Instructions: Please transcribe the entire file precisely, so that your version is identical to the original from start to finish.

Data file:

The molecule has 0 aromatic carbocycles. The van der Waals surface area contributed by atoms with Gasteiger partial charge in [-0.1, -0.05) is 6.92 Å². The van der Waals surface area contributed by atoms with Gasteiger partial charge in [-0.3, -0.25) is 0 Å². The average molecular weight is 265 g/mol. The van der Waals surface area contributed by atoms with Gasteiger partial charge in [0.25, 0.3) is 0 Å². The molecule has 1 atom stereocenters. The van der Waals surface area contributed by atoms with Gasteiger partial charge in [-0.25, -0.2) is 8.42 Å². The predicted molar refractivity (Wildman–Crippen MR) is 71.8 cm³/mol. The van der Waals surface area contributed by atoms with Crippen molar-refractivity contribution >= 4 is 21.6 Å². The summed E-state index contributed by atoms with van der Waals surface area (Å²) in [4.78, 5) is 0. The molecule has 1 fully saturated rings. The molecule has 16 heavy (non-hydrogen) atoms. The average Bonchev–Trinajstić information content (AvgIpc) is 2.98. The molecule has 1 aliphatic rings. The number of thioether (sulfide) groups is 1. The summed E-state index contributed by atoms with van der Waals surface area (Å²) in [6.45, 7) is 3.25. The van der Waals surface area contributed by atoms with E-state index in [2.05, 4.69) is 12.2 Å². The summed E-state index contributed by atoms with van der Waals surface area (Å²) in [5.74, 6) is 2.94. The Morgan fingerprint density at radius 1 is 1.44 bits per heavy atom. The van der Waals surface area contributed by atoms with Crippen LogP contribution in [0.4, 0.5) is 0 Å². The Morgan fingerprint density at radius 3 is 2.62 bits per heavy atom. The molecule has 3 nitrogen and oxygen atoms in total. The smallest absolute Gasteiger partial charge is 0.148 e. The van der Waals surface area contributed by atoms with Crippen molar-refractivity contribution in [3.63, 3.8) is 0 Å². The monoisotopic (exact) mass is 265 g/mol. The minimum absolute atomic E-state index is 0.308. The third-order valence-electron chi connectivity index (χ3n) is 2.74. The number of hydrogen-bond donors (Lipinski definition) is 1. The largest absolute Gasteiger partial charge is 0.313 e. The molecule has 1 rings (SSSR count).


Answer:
The molecule has 0 aromatic carbocycles. The van der Waals surface area contributed by atoms with Gasteiger partial charge in [-0.1, -0.05) is 6.92 Å². The van der Waals surface area contributed by atoms with Gasteiger partial charge in [-0.3, -0.25) is 0 Å². The average molecular weight is 265 g/mol. The van der Waals surface area contributed by atoms with Gasteiger partial charge in [0.25, 0.3) is 0 Å². The molecule has 1 atom stereocenters. The van der Waals surface area contributed by atoms with Gasteiger partial charge in [-0.25, -0.2) is 8.42 Å². The predicted molar refractivity (Wildman–Crippen MR) is 71.8 cm³/mol. The van der Waals surface area contributed by atoms with Crippen molar-refractivity contribution >= 4 is 21.6 Å². The summed E-state index contributed by atoms with van der Waals surface area (Å²) in [4.78, 5) is 0. The molecule has 1 fully saturated rings. The molecule has 16 heavy (non-hydrogen) atoms. The average Bonchev–Trinajstić information content (AvgIpc) is 2.98. The molecule has 1 aliphatic rings. The number of thioether (sulfide) groups is 1. The summed E-state index contributed by atoms with van der Waals surface area (Å²) in [6.45, 7) is 3.25. The van der Waals surface area contributed by atoms with E-state index in [2.05, 4.69) is 12.2 Å². The summed E-state index contributed by atoms with van der Waals surface area (Å²) in [5.74, 6) is 2.94. The Morgan fingerprint density at radius 1 is 1.44 bits per heavy atom. The van der Waals surface area contributed by atoms with Crippen LogP contribution in [0.4, 0.5) is 0 Å². The Morgan fingerprint density at radius 3 is 2.62 bits per heavy atom. The molecule has 3 nitrogen and oxygen atoms in total. The smallest absolute Gasteiger partial charge is 0.148 e. The van der Waals surface area contributed by atoms with Crippen molar-refractivity contribution in [3.63, 3.8) is 0 Å². The monoisotopic (exact) mass is 265 g/mol. The minimum absolute atomic E-state index is 0.308. The third-order valence-electron chi connectivity index (χ3n) is 2.74. The number of hydrogen-bond donors (Lipinski definition) is 1. The largest absolute Gasteiger partial charge is 0.313 e. The molecule has 1 rings (SSSR count).